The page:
Ms. Z, a 28-year-old assistant store manager who has been depressed since her six-month-long romance with her ex-boyfriend ended one month ago, shows up at your outpatient clinic. She talks about her past with unsuccessful relationships and admits, “I don’t do well with breakups.” Ms. Z claims that even though she has never received psychiatric treatment, her employer pushed her to go to therapy. Ms. Z has frequently been late for work as a result of sleeping in. She complains that it’s difficult to move and feels like her legs weigh a lot when getting out of bed. Despite spending more than 12 hours in bed, she feels exhausted during the day and worries that she might have a significant medical issue. She claims that her hunger and weight have not changed noticeably since these symptoms started.
Ms. Z claims that while not missing any workdays, she struggles to focus and has shed tears in front of clients while fretting over not finding a significant other. She claims that she feels terrible remorse for “not being good enough to get married” and that her close friends are worried since she has been staying in bed on the weekends and not returning their calls. Although Ms. Z seemed tearful throughout your examination, she cheered up when she talked about her baby nephew and her plans to see a college friend next summer. Ms. Z denied having suicidal thoughts.
Major Depressive Disorder, Single Episode, and Moderate would be the primary diagnosis. Adjustment Disorder with Depressed Mood and Dysthymic Disorder would be the differential diagnoses. These diagnoses have the DSM5 codes 296.2x and 309, respectively. These diagnoses have the ICD 10 codes F32.0 and F34.1, respectively.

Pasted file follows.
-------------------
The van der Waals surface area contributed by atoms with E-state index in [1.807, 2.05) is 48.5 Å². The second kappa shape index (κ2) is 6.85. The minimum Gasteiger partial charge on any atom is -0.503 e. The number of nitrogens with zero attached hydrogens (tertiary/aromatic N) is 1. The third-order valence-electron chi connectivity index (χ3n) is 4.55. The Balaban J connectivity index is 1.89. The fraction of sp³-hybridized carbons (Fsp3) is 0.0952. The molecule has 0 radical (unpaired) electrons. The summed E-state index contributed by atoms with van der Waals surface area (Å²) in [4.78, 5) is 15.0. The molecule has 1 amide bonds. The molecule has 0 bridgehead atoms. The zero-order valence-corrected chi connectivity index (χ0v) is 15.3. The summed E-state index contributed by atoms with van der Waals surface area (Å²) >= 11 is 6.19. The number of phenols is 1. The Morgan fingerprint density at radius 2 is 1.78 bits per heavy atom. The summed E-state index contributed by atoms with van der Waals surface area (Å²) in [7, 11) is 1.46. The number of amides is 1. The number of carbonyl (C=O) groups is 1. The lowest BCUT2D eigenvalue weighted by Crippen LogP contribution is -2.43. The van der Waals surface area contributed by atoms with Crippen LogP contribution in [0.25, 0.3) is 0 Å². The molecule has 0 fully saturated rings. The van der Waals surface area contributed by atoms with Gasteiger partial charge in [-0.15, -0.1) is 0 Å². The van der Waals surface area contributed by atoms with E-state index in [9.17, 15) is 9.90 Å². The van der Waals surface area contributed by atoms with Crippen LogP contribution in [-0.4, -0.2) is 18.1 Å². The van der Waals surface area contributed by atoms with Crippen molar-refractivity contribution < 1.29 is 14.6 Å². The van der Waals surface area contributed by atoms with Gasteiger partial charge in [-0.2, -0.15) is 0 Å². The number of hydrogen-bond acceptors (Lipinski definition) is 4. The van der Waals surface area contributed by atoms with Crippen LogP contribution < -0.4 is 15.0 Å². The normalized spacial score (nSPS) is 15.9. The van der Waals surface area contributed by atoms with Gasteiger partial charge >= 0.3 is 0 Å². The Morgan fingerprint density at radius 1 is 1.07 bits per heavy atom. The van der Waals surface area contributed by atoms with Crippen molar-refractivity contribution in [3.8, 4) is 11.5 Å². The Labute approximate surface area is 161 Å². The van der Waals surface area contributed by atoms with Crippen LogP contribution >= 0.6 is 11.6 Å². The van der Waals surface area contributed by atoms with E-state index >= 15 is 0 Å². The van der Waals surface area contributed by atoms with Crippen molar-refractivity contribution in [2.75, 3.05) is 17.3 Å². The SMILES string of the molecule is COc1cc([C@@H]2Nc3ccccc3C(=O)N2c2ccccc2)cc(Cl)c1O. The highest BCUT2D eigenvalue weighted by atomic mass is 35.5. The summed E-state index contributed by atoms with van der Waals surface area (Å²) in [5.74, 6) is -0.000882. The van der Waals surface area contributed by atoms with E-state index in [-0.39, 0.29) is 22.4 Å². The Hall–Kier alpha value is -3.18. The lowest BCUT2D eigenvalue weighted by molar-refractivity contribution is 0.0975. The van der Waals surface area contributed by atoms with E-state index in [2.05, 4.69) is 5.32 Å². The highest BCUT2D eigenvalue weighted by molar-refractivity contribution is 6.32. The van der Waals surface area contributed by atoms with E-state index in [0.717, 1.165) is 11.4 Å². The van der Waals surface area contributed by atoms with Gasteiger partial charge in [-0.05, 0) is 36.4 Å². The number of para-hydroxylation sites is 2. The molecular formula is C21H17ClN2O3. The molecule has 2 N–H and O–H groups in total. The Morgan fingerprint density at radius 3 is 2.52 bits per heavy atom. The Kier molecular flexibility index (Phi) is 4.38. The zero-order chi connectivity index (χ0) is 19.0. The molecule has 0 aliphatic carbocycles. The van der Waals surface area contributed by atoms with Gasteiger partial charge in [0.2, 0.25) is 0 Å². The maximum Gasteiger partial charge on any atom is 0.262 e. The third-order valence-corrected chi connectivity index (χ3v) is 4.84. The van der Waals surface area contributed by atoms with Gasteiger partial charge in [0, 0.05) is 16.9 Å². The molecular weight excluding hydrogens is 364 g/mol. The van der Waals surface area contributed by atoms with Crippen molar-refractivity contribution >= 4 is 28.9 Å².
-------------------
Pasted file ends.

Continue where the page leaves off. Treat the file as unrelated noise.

An antidepressant would certainly be helpful for Ms. Z’s treatment. The most often prescribed class of antidepressants, known as SSRIs, is regarded as the first line of treatment for major depressive illness. The most frequent adverse effects of SSRIs are gastrointestinal distress, headaches, and sexual dysfunction. SSRIs are typically well tolerated. Ms. Z’s exhaustion and difficulties concentrating are consistent with signs of serious depression, and her tears and shame indicate that she might be going through a lot of pain. Major depressive disorder symptoms can be effectively treated with SSRIs, and they may also help Ms. Z feel more rested and energetic.
I would advocate cognitive behavioral therapy as an alternative to medication (CBT). With a history of unsuccessful love relationships, CBT has been demonstrated to be particularly beneficial in treating patients with depression. Moreover, CBT can assist patients in developing good coping mechanisms for breakups.
Educating the patient on the warning signs and symptoms of depression and nudging her into professional care if her symptoms worsen or continue would be a suitable health promotion intervention for this patient. In order to lower the patient’s risk of getting depression, it is also important to encourage the patient to maintain appropriate lifestyle practices, such as a balanced diet and regular exercise.